The setup for this blog is the same as in the DMVPN Phases in distance vector post. The hostnames will be Phase-number, where router 1 is the hub. Loopbacks will phase.phase.phase.routernumber and put in the same OSPF area as the DMVPN link. To make sure neighborships will not be affected by timers, I set the tunnel timers the OSPF fast timers:

We also have to make sure none of the spokes become DR, so we set their priority to 0:

Since the neighborships have to be in the same area, you can’t summarise on the hub. And since we are mapping multicast to the NHS servers and they will be our DR (if we have a DR), I will be ignoring non-broadcast versions of the network types. However, there is an interesting bit about non-broadcast networks that I will talk about in an upcoming post.

Phase 1

Phase 1 is a true hub-spoke topology. A broadcast network type will not work. So, we will be forced to point-to-multipoint connections. We have two options for this, all routers are point-to-multipoint or only the hubs are point-to-multipoint and the spokes are point-to-point. The last option is exactly following the topology and it is the least config, since tunnel interfaces are point-to-point by default anyway.

The timers here are important, since point-to-point uses different default timers than point-to-multipoint. However, I noticed an interesting quirk on my test-routers: when setting the interface to p-t-mp, the manually set hello timer was overridden. Reapplying the hello to the interface fixed this issue.

We have loopbacks in our routing table:

And traces work:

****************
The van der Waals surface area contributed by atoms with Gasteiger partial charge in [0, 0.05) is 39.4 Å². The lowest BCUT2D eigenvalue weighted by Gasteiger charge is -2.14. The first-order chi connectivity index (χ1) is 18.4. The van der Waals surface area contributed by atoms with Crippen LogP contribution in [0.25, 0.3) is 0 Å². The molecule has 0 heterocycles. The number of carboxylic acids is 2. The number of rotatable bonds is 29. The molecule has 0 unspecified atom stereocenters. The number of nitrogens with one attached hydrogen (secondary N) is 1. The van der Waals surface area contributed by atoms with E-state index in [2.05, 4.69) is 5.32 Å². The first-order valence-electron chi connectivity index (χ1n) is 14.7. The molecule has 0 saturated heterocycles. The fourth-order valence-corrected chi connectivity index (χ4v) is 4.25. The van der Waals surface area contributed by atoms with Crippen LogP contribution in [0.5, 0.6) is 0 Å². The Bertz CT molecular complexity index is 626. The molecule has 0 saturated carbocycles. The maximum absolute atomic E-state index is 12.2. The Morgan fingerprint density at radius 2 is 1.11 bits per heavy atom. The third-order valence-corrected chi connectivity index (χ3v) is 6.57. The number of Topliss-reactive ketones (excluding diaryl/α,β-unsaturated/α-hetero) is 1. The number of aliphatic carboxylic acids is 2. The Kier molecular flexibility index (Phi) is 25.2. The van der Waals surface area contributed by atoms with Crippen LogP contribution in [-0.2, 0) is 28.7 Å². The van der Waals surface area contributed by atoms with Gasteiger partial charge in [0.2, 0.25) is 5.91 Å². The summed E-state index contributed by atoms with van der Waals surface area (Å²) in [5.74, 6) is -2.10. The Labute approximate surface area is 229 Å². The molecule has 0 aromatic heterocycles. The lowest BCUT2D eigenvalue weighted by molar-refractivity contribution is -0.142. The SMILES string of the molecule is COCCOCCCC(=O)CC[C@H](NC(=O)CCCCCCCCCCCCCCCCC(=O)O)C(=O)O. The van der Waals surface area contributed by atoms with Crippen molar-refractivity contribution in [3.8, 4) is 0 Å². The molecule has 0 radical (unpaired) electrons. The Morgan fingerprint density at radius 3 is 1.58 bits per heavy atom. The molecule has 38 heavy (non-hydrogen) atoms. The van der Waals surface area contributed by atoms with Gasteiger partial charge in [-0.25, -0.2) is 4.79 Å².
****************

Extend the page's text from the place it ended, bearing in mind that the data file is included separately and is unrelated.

Phase 2

As with Phase 1, if we use point-to-multipoint, things will still be routed through the hub. Will multipoint-to-multipoint be any different? Actually no, because all spokes only build a neighborship with the spoke and all connections are represented in OSPF as point-to-point links to the hub, with the /32 networks being set to the hub:

So, all routes will still traverse the hub, negating the point-to-multipoint capability of phase 2:

So, for phase 2 a broadcast network-type should work better:

We have direct routes, let’s see what happens:


Phase 3

The whole point of phase 3 is that you can set the hub as a next-hop for all routes and it will override the RIB when the need arrives. However, the router I tried this on don’t actually listen to this.

Point to Multipoint

Setting the hub as a point-to-multipoint and the spokes as point-to-point, will get us a routing table where the Hub is used as the next hop:

All routes point through the hub, and even though NHRP redirect is set, the spoke will keep sending it to the hub, even when a tunnel is set up to spoke-to-spoke. Things routed over the tunnel will go through the hub, traffic to the tunnel ip will get redirected correctly:


So, what happens when we make them all point-to-multipoint? We get exactly the same behaviour. The only difference is an extra /32 in the routing table for the other spoke:

A repeat of the traceroute does not change the behaviour (see below).


When setting the network as broadcast, we see that the next-hop will be set correctly, the first trace goes via the hub, but tracing right after that will use the straight tunnel:


To make use of the correct routing paradigms, we should use the following network types per phase. Please note that Phase 3 doesn’t actually add anything when using OSPF:

Phase Network type hub Network type spoke
1 Point-to-Multipoint point-to-point